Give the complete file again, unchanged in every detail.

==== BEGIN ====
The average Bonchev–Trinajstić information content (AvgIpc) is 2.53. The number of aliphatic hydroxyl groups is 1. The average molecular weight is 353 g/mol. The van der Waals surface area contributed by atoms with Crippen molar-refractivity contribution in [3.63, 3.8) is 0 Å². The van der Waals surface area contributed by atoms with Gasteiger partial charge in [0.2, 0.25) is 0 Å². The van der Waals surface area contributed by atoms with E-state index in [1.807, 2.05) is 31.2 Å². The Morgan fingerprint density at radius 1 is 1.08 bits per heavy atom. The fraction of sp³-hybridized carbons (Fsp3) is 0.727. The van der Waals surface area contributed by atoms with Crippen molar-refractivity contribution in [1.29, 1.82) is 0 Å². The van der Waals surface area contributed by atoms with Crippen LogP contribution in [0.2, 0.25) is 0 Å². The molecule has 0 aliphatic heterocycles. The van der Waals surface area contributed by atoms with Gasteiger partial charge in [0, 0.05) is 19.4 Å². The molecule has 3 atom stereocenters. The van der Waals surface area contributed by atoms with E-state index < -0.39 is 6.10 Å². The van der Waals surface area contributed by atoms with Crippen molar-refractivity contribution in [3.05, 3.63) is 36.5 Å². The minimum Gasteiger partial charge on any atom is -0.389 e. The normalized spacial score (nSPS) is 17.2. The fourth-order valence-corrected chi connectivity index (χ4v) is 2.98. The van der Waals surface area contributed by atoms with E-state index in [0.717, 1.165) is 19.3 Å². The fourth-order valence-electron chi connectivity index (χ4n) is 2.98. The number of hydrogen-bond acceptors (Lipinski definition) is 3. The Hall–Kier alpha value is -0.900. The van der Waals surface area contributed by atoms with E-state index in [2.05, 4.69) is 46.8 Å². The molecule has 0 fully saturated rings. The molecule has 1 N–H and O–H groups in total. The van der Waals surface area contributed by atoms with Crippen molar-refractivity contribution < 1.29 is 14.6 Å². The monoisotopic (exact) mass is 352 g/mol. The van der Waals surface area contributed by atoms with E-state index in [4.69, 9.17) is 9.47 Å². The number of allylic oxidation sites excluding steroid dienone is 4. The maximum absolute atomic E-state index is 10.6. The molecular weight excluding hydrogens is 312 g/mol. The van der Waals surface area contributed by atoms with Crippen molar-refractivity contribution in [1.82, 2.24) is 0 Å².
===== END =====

The average Bonchev–Trinajstić information content (AvgIpc) is 2.53. The number of aliphatic hydroxyl groups is 1. The average molecular weight is 353 g/mol. The van der Waals surface area contributed by atoms with Crippen molar-refractivity contribution in [3.63, 3.8) is 0 Å². The van der Waals surface area contributed by atoms with Gasteiger partial charge in [0.2, 0.25) is 0 Å². The van der Waals surface area contributed by atoms with E-state index in [1.807, 2.05) is 31.2 Å². The Morgan fingerprint density at radius 1 is 1.08 bits per heavy atom. The fraction of sp³-hybridized carbons (Fsp3) is 0.727. The van der Waals surface area contributed by atoms with Crippen molar-refractivity contribution in [1.29, 1.82) is 0 Å². The van der Waals surface area contributed by atoms with Crippen LogP contribution in [0.2, 0.25) is 0 Å². The molecule has 0 aliphatic heterocycles. The van der Waals surface area contributed by atoms with Gasteiger partial charge in [0, 0.05) is 19.4 Å². The molecule has 3 atom stereocenters. The van der Waals surface area contributed by atoms with E-state index < -0.39 is 6.10 Å². The van der Waals surface area contributed by atoms with Crippen molar-refractivity contribution in [3.05, 3.63) is 36.5 Å². The minimum Gasteiger partial charge on any atom is -0.389 e. The normalized spacial score (nSPS) is 17.2. The fourth-order valence-corrected chi connectivity index (χ4v) is 2.98. The van der Waals surface area contributed by atoms with E-state index in [0.717, 1.165) is 19.3 Å². The fourth-order valence-electron chi connectivity index (χ4n) is 2.98. The number of hydrogen-bond acceptors (Lipinski definition) is 3. The Hall–Kier alpha value is -0.900. The van der Waals surface area contributed by atoms with E-state index in [2.05, 4.69) is 46.8 Å². The molecule has 0 fully saturated rings. The molecule has 1 N–H and O–H groups in total. The van der Waals surface area contributed by atoms with Crippen molar-refractivity contribution < 1.29 is 14.6 Å². The monoisotopic (exact) mass is 352 g/mol. The van der Waals surface area contributed by atoms with E-state index in [4.69, 9.17) is 9.47 Å². The number of allylic oxidation sites excluding steroid dienone is 4. The maximum absolute atomic E-state index is 10.6. The molecular weight excluding hydrogens is 312 g/mol. The van der Waals surface area contributed by atoms with Crippen molar-refractivity contribution in [1.82, 2.24) is 0 Å².